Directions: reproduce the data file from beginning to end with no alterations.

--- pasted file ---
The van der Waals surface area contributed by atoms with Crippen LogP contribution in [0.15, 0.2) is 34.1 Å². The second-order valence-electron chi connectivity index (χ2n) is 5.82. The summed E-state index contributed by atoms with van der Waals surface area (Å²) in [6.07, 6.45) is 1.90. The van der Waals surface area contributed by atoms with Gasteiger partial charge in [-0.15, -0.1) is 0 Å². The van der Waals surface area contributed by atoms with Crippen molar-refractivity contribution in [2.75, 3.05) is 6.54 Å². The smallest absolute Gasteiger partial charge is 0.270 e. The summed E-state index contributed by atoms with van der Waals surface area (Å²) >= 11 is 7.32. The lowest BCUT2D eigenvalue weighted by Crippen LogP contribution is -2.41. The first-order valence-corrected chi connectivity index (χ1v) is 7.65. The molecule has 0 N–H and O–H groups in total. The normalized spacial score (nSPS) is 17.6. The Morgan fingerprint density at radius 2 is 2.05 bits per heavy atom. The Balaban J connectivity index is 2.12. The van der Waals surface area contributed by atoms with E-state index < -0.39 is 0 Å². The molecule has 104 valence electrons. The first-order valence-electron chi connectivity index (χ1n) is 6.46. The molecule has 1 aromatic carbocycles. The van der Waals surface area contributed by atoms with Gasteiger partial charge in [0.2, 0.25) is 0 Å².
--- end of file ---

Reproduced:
The van der Waals surface area contributed by atoms with Crippen LogP contribution in [0.15, 0.2) is 34.1 Å². The second-order valence-electron chi connectivity index (χ2n) is 5.82. The summed E-state index contributed by atoms with van der Waals surface area (Å²) in [6.07, 6.45) is 1.90. The van der Waals surface area contributed by atoms with Gasteiger partial charge in [-0.15, -0.1) is 0 Å². The van der Waals surface area contributed by atoms with Crippen molar-refractivity contribution in [2.75, 3.05) is 6.54 Å². The smallest absolute Gasteiger partial charge is 0.270 e. The summed E-state index contributed by atoms with van der Waals surface area (Å²) >= 11 is 7.32. The lowest BCUT2D eigenvalue weighted by Crippen LogP contribution is -2.41. The first-order valence-corrected chi connectivity index (χ1v) is 7.65. The molecule has 0 N–H and O–H groups in total. The normalized spacial score (nSPS) is 17.6. The Morgan fingerprint density at radius 2 is 2.05 bits per heavy atom. The Balaban J connectivity index is 2.12. The van der Waals surface area contributed by atoms with E-state index < -0.39 is 0 Å². The molecule has 104 valence electrons. The first-order valence-electron chi connectivity index (χ1n) is 6.46. The molecule has 1 aromatic carbocycles. The van der Waals surface area contributed by atoms with Gasteiger partial charge in [0.2, 0.25) is 0 Å².